Tuesday, April 1, 2014

'CITIES TO WILDERNESS ' PROGRAM


The African American Environmental Association has established the 'Cities To Wilderness'(CWP) program to help urban and suburban people of color connect with their local wilderness and natural environment. It also seeks to provide a resource for people of color to learn about and seek employment in federal, state, and non-government environmental and natural resource agencies. We believe exposure to wilderness and natural ares by inner city and urban youth could lead to a lifelong environmental stewardship ethic. We want to use the 2014 50th anniversaries of the Wilderness Act and The Civil Rights Act to raise awareness among African Americans about the importance of people of color to utilize and become active in America's wilderness' and natural areas. We plan to work with numerous private sector stakeholders, and multiple federal and state agencies including; The Forest Service, National Park Service, Buraeu of Land Management, Fish and Wildlife Service

 
 
The increasing disconnect between youth and nature, particularly in communities of color, is directly contributing to health problems, a lack of interpersonal relationships, and gadget dependency among African American young people. Conversly, young people who spend time in nature enjoy increased positive personal, social, cognitive, and health benefits. They also develop leadership skills and form vital relationships with their peers.The CWP program is designed to get young people back outside, and help them develop the interest and skills that could potentially help them become employed and work as stewards for America's wilderness and natural environments.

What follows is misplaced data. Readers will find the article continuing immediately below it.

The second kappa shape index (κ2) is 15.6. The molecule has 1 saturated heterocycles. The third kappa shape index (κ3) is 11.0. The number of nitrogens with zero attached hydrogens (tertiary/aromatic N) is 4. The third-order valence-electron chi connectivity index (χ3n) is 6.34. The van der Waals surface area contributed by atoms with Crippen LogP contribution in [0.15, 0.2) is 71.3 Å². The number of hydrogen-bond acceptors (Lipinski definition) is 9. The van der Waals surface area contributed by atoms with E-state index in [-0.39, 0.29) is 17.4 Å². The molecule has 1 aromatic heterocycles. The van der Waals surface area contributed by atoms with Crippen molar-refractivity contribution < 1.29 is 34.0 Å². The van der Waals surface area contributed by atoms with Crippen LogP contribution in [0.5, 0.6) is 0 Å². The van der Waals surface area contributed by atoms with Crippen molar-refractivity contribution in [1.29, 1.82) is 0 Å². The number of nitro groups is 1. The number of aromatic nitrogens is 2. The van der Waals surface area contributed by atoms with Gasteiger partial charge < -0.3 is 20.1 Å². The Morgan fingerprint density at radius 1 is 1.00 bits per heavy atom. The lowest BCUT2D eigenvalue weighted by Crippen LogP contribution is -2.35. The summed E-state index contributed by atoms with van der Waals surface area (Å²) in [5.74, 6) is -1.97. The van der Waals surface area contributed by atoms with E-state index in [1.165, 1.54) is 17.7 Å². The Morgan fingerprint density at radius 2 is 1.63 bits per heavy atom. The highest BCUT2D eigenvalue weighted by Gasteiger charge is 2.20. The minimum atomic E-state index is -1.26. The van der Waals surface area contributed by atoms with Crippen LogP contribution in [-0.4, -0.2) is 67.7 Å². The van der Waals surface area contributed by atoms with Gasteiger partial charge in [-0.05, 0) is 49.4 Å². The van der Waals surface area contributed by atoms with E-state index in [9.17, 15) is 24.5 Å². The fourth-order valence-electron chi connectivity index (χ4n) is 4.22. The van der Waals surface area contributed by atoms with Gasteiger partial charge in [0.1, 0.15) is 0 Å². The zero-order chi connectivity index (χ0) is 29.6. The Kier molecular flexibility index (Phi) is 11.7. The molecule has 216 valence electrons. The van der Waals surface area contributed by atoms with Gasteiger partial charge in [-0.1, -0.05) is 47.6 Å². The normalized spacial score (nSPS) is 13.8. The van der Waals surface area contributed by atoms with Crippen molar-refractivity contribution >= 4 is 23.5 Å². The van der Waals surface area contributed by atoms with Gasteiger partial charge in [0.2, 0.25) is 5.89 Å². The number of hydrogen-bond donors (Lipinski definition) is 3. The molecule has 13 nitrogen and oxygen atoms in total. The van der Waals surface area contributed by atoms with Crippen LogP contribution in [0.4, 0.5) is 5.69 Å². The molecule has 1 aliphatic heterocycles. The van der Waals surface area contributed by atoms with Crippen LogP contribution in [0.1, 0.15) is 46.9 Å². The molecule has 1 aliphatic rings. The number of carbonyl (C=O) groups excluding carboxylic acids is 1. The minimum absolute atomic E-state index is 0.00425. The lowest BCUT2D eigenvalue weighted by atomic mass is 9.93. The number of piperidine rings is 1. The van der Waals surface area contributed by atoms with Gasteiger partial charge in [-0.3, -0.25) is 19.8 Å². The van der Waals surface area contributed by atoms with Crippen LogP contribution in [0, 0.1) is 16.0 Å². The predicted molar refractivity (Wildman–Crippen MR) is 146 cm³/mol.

Tuesday, March 18, 2014

Central District

The Central Area is one of Seattle’s oldest and most diverse neighborhoods. Bounded to the north by East Madison Street, Interstate 90 to the south, Rainier Avenue/12th Avenue South to the west, and Lake Washington to the east, the city’s African-American, Jewish, Japanese and Filipino communities all have deep roots in the Central Area.

From the 1960s and into the 1990s, African-Americans made up the majority of the population and despite a shift in demographics—58 percent of the residents today are white—many African-American-based institutions remain. They include the Northwest African-American Museum, the Langston Hughes Cultural Arts Center, the Pratt Fine Arts Center, the Douglass-Truth Library, and the Medgar Evers Pool. The local high school, Garfield High School, boasts among its attendees and alums, music legends Quincy Jones and Jimi Hendrix, martial arts legend Bruce Lee, New York Trade Center architect Minoru Yamasaki, Olympic Ski Gold Medalist Debbie Armstrong and Baskin & Robbins co-founder Irv Robbins.

Central District Neighborhoods
  • Squire Park
  • Leschi
  • 23rd & Jackson Business District
  • Madrona
  • 12th Avenue Neighborhood
  • Colman
  • Jackson Place
  • Jackson Street Corridor Business District
  • Madison Valley
  • Union Street Business District
Neighborhood Resources

(Seattle . gov)

AAEA Seattle Opens

The African American Environmentalist Association opened the Seattle, Washington Office for the Pacific Northwest today (3/18/2014).